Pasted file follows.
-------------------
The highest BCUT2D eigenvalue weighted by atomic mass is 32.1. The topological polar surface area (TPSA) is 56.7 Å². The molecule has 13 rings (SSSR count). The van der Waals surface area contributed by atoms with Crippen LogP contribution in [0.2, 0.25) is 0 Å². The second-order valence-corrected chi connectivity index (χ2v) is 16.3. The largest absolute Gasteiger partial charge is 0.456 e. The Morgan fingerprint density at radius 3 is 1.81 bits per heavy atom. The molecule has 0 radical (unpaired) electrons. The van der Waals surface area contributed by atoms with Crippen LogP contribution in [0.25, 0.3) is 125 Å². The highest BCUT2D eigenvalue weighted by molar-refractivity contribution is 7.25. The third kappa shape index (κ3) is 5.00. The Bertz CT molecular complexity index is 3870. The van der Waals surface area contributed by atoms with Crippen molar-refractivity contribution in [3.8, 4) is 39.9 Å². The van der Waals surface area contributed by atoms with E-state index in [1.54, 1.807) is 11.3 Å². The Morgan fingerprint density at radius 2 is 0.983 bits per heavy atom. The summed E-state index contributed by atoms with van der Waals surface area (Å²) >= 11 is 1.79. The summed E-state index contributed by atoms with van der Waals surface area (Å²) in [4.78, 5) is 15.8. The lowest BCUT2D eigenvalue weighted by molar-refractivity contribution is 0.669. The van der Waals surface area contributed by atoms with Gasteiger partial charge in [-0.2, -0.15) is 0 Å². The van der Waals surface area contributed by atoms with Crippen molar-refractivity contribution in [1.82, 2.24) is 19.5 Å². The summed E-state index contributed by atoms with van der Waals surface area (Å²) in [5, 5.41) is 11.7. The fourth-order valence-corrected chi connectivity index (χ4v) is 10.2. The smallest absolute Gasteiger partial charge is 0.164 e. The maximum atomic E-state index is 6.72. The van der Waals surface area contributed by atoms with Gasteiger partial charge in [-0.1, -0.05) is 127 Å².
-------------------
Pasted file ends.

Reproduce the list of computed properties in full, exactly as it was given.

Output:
The highest BCUT2D eigenvalue weighted by atomic mass is 32.1. The topological polar surface area (TPSA) is 56.7 Å². The molecule has 13 rings (SSSR count). The van der Waals surface area contributed by atoms with Crippen LogP contribution in [0.2, 0.25) is 0 Å². The second-order valence-corrected chi connectivity index (χ2v) is 16.3. The largest absolute Gasteiger partial charge is 0.456 e. The Morgan fingerprint density at radius 3 is 1.81 bits per heavy atom. The molecule has 0 radical (unpaired) electrons. The van der Waals surface area contributed by atoms with Crippen LogP contribution in [0.25, 0.3) is 125 Å². The highest BCUT2D eigenvalue weighted by molar-refractivity contribution is 7.25. The third kappa shape index (κ3) is 5.00. The Bertz CT molecular complexity index is 3870. The van der Waals surface area contributed by atoms with Crippen molar-refractivity contribution in [3.8, 4) is 39.9 Å². The van der Waals surface area contributed by atoms with E-state index in [1.54, 1.807) is 11.3 Å². The Morgan fingerprint density at radius 2 is 0.983 bits per heavy atom. The summed E-state index contributed by atoms with van der Waals surface area (Å²) >= 11 is 1.79. The summed E-state index contributed by atoms with van der Waals surface area (Å²) in [4.78, 5) is 15.8. The lowest BCUT2D eigenvalue weighted by molar-refractivity contribution is 0.669. The van der Waals surface area contributed by atoms with Gasteiger partial charge in [-0.2, -0.15) is 0 Å². The van der Waals surface area contributed by atoms with Crippen molar-refractivity contribution in [1.82, 2.24) is 19.5 Å². The summed E-state index contributed by atoms with van der Waals surface area (Å²) in [5, 5.41) is 11.7. The fourth-order valence-corrected chi connectivity index (χ4v) is 10.2. The smallest absolute Gasteiger partial charge is 0.164 e. The maximum atomic E-state index is 6.72. The van der Waals surface area contributed by atoms with Gasteiger partial charge in [-0.1, -0.05) is 127 Å².